It's not the first time it's happened, but this latest lawsuit against Pfizer's menopause drugs, Provera, Premarin and Prempro, delivered a stinging blow to the pharmaceutical giant. The damages were punitive -- only $1.5 million awarded to Merle Simon after the company's hormone replacement drugs used to treat her hot flashes and night sweats were found to cause breast cancer. In the recent past, they've been known to shell out sums greater than $70 million for similar cases.
What stands out from this case however, is that Pfizer almost got off scot-free. In a back and forth jumble of verdicts, Simon initially won the case in May of 2007. A few months later, a Philadelphia Common Pleas Court judge revoked the ruling on the grounds that Simon should have sued Pfizer earlier.
That might have held some ground, except that the Women's Health Initiative -- the largest, most comprehensive study to date looking at the effects of hormone replacement therapy in menopausal women -- only recently (2002) announced a suspected connection to breast cancer. Simon had been using the hormones for an entire decade before this announcement and was initially granted compensation only five years after the study's release.
The case was finally retried before a Pennsylvania Superior Court last week Thursday, where a three-judge panel reversed the ruling, for a second time. The panel stated that it was unreasonable for any woman using hormone replacement before the WHI study's release to predict this cancerous link.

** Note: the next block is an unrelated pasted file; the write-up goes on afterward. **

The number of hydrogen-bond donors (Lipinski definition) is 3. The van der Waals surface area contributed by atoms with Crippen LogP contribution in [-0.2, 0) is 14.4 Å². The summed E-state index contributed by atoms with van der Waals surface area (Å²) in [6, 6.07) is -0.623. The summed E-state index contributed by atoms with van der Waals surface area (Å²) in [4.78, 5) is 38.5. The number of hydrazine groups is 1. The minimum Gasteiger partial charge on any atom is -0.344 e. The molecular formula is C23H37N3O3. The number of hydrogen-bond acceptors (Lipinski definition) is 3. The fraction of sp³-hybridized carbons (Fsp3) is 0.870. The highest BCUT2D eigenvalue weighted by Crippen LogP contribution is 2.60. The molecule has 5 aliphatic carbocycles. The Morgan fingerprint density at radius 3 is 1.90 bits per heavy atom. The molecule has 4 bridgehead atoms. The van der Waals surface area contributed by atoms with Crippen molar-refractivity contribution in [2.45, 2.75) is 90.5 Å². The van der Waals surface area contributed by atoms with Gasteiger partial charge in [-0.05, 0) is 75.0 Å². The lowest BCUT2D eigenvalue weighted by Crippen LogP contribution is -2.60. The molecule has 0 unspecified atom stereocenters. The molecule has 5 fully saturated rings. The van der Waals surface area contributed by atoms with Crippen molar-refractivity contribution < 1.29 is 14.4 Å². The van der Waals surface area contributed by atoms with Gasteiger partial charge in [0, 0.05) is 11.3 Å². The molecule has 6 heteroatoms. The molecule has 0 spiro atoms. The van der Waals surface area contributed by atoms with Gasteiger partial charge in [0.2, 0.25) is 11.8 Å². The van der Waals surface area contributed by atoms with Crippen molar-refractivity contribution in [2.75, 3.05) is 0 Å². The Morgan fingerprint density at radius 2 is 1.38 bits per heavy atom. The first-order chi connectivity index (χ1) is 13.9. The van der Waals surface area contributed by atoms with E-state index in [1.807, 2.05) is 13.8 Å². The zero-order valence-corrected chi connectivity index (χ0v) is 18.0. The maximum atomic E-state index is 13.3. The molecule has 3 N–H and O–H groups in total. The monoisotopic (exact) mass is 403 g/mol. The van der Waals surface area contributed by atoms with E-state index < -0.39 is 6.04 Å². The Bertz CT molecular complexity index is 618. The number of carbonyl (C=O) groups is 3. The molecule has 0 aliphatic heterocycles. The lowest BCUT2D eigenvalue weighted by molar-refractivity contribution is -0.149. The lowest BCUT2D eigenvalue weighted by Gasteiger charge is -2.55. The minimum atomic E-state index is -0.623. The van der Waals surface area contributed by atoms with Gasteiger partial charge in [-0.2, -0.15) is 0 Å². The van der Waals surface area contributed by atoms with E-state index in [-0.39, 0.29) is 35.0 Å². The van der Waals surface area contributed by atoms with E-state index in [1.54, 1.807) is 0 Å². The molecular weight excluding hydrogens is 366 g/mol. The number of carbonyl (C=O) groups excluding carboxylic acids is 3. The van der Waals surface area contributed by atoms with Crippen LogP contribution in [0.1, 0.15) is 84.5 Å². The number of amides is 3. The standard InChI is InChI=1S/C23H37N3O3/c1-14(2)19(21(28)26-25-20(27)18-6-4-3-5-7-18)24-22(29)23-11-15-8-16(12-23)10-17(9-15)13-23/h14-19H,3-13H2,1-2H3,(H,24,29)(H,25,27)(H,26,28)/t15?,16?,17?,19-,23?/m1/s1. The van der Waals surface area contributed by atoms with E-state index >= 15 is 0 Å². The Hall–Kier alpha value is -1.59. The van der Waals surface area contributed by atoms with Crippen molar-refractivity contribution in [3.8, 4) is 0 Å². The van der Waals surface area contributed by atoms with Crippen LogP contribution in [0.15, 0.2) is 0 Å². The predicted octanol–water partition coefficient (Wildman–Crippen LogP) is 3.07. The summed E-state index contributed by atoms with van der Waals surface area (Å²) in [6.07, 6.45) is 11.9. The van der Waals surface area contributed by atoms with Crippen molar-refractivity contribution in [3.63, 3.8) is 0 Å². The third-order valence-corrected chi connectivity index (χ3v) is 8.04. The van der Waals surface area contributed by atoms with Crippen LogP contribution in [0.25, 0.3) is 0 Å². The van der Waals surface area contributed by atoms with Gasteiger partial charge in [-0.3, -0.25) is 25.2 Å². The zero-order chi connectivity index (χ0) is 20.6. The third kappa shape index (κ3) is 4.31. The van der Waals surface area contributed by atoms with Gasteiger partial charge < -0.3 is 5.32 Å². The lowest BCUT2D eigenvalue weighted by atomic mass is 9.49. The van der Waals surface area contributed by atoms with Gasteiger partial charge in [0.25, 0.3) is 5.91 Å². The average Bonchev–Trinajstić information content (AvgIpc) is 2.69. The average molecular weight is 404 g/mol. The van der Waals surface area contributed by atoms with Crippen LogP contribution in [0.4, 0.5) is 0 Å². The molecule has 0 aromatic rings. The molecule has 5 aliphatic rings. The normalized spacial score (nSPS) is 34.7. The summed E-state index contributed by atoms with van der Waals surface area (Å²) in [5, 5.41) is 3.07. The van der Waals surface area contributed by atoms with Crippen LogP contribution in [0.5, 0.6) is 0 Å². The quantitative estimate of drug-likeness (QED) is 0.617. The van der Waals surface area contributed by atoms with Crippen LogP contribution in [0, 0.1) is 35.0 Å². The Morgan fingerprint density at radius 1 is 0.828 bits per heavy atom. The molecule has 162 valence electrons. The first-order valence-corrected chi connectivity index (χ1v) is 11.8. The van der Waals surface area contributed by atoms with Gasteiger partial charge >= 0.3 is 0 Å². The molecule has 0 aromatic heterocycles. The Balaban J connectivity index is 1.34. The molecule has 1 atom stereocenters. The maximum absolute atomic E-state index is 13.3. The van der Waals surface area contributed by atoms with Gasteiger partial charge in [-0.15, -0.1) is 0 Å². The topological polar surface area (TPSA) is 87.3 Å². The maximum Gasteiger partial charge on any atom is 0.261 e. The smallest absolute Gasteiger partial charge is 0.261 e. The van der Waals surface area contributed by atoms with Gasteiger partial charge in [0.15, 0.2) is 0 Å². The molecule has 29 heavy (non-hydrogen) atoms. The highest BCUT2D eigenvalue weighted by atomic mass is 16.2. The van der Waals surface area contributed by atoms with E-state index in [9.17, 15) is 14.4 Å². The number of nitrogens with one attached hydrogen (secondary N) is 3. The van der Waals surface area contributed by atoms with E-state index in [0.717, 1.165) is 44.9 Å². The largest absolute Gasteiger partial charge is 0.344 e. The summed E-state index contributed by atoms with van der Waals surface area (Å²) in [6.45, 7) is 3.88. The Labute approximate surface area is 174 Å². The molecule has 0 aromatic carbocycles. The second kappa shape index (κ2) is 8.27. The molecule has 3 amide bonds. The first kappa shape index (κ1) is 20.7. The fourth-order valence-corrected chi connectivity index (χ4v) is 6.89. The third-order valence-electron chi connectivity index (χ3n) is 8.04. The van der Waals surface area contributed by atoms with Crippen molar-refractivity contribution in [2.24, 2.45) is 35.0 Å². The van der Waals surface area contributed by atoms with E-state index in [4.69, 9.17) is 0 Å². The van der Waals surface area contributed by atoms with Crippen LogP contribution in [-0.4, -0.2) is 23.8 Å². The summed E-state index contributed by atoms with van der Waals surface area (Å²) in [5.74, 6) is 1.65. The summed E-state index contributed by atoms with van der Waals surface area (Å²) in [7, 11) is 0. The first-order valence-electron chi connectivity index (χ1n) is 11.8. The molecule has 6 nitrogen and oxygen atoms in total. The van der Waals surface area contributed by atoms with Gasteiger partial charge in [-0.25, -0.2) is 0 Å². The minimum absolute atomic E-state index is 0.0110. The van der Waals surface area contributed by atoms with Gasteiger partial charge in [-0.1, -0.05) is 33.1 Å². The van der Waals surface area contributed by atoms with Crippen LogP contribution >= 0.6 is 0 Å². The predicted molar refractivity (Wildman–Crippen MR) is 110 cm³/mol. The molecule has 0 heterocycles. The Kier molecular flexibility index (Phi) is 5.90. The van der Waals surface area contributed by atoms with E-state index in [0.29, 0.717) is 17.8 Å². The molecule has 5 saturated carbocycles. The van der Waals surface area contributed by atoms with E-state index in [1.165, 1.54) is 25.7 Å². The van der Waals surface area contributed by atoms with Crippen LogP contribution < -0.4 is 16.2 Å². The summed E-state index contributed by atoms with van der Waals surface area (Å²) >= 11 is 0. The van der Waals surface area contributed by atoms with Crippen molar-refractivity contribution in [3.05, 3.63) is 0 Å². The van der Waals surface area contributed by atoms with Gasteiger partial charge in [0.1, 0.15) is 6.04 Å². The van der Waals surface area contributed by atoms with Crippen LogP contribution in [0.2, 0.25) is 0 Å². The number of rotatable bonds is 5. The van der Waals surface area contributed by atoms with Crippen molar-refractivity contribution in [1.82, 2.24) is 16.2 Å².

Pfizer, meanwhile, is standing behind its products, saying that Upjohn, the company that was previously responsible for Provera and that was acquired by Pfizer last October, acted responsibly.
Perhaps what's most concerning about this series of lawsuits however, is that Simon's case likely represents the tip of the iceberg. Simon's lawyer, Jim Morris, stated in an interview with Bloomberg that Philadelphia courts have, in the past, thrown out several similar cases for breast cancer settlements. This means that numerous women who had previously lost their cases may now be entitled to revision.
Even more alarming, are the cases to come.